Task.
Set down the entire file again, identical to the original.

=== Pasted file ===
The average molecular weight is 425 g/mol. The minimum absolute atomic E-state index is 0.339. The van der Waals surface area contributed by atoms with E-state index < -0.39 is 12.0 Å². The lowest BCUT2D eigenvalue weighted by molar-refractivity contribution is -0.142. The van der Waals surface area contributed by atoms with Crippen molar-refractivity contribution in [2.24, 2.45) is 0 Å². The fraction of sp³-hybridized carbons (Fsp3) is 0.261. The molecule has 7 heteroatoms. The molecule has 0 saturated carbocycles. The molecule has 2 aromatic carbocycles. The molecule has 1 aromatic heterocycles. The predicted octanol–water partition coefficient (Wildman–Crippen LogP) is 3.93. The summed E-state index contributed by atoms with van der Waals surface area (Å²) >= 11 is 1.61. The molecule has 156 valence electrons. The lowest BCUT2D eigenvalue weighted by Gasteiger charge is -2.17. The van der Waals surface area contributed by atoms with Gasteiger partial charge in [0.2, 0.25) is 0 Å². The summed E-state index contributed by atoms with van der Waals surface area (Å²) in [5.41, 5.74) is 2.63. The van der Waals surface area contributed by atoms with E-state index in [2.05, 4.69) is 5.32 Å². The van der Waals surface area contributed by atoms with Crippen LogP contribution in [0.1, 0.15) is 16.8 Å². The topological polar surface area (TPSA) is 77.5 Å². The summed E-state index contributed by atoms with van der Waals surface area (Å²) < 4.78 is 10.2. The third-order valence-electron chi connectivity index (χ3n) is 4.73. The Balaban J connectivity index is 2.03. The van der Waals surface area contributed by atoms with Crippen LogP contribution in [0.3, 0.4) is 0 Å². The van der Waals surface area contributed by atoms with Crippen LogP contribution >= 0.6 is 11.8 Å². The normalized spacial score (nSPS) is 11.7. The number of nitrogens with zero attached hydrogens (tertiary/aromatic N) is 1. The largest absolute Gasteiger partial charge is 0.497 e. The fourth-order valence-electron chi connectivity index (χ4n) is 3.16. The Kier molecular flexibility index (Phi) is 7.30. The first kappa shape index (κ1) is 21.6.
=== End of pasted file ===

The average molecular weight is 425 g/mol. The minimum absolute atomic E-state index is 0.339. The van der Waals surface area contributed by atoms with E-state index < -0.39 is 12.0 Å². The lowest BCUT2D eigenvalue weighted by molar-refractivity contribution is -0.142. The van der Waals surface area contributed by atoms with Crippen molar-refractivity contribution in [2.24, 2.45) is 0 Å². The fraction of sp³-hybridized carbons (Fsp3) is 0.261. The molecule has 7 heteroatoms. The molecule has 0 saturated carbocycles. The molecule has 2 aromatic carbocycles. The molecule has 1 aromatic heterocycles. The predicted octanol–water partition coefficient (Wildman–Crippen LogP) is 3.93. The summed E-state index contributed by atoms with van der Waals surface area (Å²) >= 11 is 1.61. The molecule has 156 valence electrons. The lowest BCUT2D eigenvalue weighted by Gasteiger charge is -2.17. The van der Waals surface area contributed by atoms with Gasteiger partial charge in [0.2, 0.25) is 0 Å². The summed E-state index contributed by atoms with van der Waals surface area (Å²) in [5.41, 5.74) is 2.63. The van der Waals surface area contributed by atoms with E-state index in [2.05, 4.69) is 5.32 Å². The van der Waals surface area contributed by atoms with Crippen LogP contribution in [0.1, 0.15) is 16.8 Å². The topological polar surface area (TPSA) is 77.5 Å². The summed E-state index contributed by atoms with van der Waals surface area (Å²) < 4.78 is 10.2. The third-order valence-electron chi connectivity index (χ3n) is 4.73. The Balaban J connectivity index is 2.03. The van der Waals surface area contributed by atoms with Crippen LogP contribution in [0.3, 0.4) is 0 Å². The van der Waals surface area contributed by atoms with Crippen LogP contribution >= 0.6 is 11.8 Å². The normalized spacial score (nSPS) is 11.7. The number of nitrogens with zero attached hydrogens (tertiary/aromatic N) is 1. The largest absolute Gasteiger partial charge is 0.497 e. The fourth-order valence-electron chi connectivity index (χ4n) is 3.16. The Kier molecular flexibility index (Phi) is 7.30. The first kappa shape index (κ1) is 21.6.